Center for Medical Consumers to the FDA: Rein in Those Deceptive Ads
The FDA is currently rethinking its guidelines for corporations that advertise their prescription drugs and medical devices to consumers. Don’t think that the regulatory agency has your best interests at heart. For one thing, the FDA cannot screen the ads for accuracy before they are unleashed upon the public, nor does it have the staff to track all the print and broadcast ads after the fact. The new guidelines currently under consideration by the FDA are just as wimpy as the old ones. The FDA can only provide guidance to the drug and device industries thereby living up to its reputation as a toothless tiger.
In a perfect world, one where the FDA actually served the public’s interest, these ads would be abolished altogether. That’s never going to happen. Here’s the Center for Medical Consumers’ pie-in-the-sky recommendations that the FDA is unlikely to follow:
- Make those entrepreneurial radiologists hawking whole-body scans and heart scans reveal the risks in their ads. They should be made to identify the radiation doses involved, as well as the high likelihood that scans will lead to unnecessary biopsies and detection of a type of cancer that would have remained dormant. As things stand now, a company can advertise any outrageous claim about, say, its digital mammography or scans with impunity as long as the brand name of the equipment is not revealed in the ad.
- Include the rate of effectiveness in all ads. Only about 10% of all drug ads currently address this important issue; the rest give the impression that everyone benefits from the product. To get FDA approval, a drug must prove to be better than nothing (i.e., a placebo). Let the public know how much better.
- Stop telling us that drug advertising is a good form of consumer education. Ads are designed to sell a product, not to provide balanced information. That’s why you see so many ads devoted to new, i.e., expensive, “me-too” drugs (think: Celebrex and Vioxx, Prilosec and Nexium, Lipitor and Zocor). That’s why you see little in the way of education— just a few promising words in the headlines like power and strength.
- Abolish all “disease awareness” ads. They masquerade as public service announcements because no drug is named. This type of ad is all about selling fear of a disease, the need for testing, and drumming up customers for lifelong drug therapy. Merck, maker of the osteoporosis drug, Fosamax, provides a classic example: “Osteoporosis—could you be at risk…. ask your doctor whether a bone density test is right for you.”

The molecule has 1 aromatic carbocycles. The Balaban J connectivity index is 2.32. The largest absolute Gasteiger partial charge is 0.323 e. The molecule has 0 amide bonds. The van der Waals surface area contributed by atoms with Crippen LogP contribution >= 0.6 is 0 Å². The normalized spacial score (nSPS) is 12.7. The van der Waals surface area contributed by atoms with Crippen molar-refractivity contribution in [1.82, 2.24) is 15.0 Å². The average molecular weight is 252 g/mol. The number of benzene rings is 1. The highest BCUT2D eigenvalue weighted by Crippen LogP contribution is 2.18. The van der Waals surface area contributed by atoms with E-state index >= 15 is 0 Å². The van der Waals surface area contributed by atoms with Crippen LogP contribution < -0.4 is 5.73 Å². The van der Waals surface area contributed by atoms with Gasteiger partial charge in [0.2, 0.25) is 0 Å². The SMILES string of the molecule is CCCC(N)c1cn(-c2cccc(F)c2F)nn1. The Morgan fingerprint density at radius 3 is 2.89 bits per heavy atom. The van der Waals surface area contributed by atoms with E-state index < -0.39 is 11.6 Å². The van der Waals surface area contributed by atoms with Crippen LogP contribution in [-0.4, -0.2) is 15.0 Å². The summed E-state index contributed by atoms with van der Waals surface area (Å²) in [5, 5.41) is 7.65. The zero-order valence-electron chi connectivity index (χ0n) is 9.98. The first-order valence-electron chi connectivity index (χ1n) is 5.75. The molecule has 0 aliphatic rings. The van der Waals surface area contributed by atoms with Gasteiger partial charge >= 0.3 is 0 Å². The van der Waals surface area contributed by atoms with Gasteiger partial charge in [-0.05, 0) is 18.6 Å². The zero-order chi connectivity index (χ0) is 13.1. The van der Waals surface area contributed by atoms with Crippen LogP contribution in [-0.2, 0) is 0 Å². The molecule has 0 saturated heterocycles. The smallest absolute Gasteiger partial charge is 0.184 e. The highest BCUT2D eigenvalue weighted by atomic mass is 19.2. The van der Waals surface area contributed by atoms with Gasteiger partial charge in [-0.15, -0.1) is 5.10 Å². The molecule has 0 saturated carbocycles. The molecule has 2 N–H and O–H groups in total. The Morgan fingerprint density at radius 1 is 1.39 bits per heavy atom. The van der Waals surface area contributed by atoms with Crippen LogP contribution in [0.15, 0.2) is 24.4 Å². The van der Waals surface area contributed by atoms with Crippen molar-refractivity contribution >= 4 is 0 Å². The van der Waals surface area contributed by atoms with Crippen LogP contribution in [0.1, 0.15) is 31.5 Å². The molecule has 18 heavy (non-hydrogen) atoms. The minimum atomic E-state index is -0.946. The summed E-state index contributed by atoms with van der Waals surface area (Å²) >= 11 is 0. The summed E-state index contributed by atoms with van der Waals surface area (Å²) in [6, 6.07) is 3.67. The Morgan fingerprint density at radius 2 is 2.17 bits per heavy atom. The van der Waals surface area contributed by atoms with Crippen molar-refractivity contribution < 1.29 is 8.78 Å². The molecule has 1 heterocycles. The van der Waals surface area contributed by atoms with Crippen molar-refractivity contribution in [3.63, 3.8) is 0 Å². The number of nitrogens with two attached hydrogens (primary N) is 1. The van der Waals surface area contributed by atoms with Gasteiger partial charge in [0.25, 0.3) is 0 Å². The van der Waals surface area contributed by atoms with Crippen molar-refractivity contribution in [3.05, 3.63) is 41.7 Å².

- Don’t allow companies to advertise diagnostic or screening tests to the public without proof that the new technologies are better than the old. Ads touting the expensive Pap screening technology called ThinPrep are a case in point. Such promotional activities have raised the cost of Pap testing without improving the accuracy of finding cervical cancer. To gain FDA approval, the maker of ThinPrep (and any other screening technology) has to prove only that it could find cancer, not that it is any better at finding cancer than the standard Pap test.
- Be straight with the public about the limits of FDA testing requirements. Each ad should have a disclaimer, such as: To be approved by the FDA, a drug has only to be proven safe and more effective than a placebo, not better than older drugs prescribed for the same condition. The drug trials required for FDA approval typically last eight to 12 weeks.
- Require the drug companies to list a few of the most common and most serious side effects in the body of the ad. Print ads are currently mandated to include the misnamed “brief summary” in tiny type on the reverse side of the ad. Anyone who reads the entire brief summary—and not many people do—will appreciate the concept of befuddling the public with too much information.
- Speed up the process for pulling a misleading ad. The FDA usually waits for someone to complain about a misleading ad. Then the agency takes too long to remove it, according to a report from the U.S. General Accounting Office. What’s more, there is no penalty. Corrective ads are rare, though deception is not. We were cheered to see the recent corrective ad for Pravachol, the cholesterol-lowering drug. Its maker, Bristol-Myers Squibb, had to run full-page ads in such publications as The New York Times and Parade, stating that Pravachol “has not been proven to help prevent stroke in people without heart disease. Pravachol is proven to help prevent stroke only in people with coronary heart disease.” [Note: Though most ad complaints come from a competing drug maker, according to an FDA spokesman, the Bristol-Myers Squibb lie was found by FDA staff.]
Our suggestions to the FDA were made last month in a letter written in response to the agency’s request for comments on its guidance to industry. We do not have high hopes that they will be taken seriously given the current political climate. (Political contributions from the drug industry totaled $29 million in 2002.) The FDA’s hands are tied by a Congress unwilling to release the necessary funds or rein in the pharmaceutical industry. Meanwhile, drug costs continue to rise, much of it because advertising promotes the most expensive new drugs, not necessarily the safest or best drugs.
Maryann Napoli, Center for Medical Consumers(c)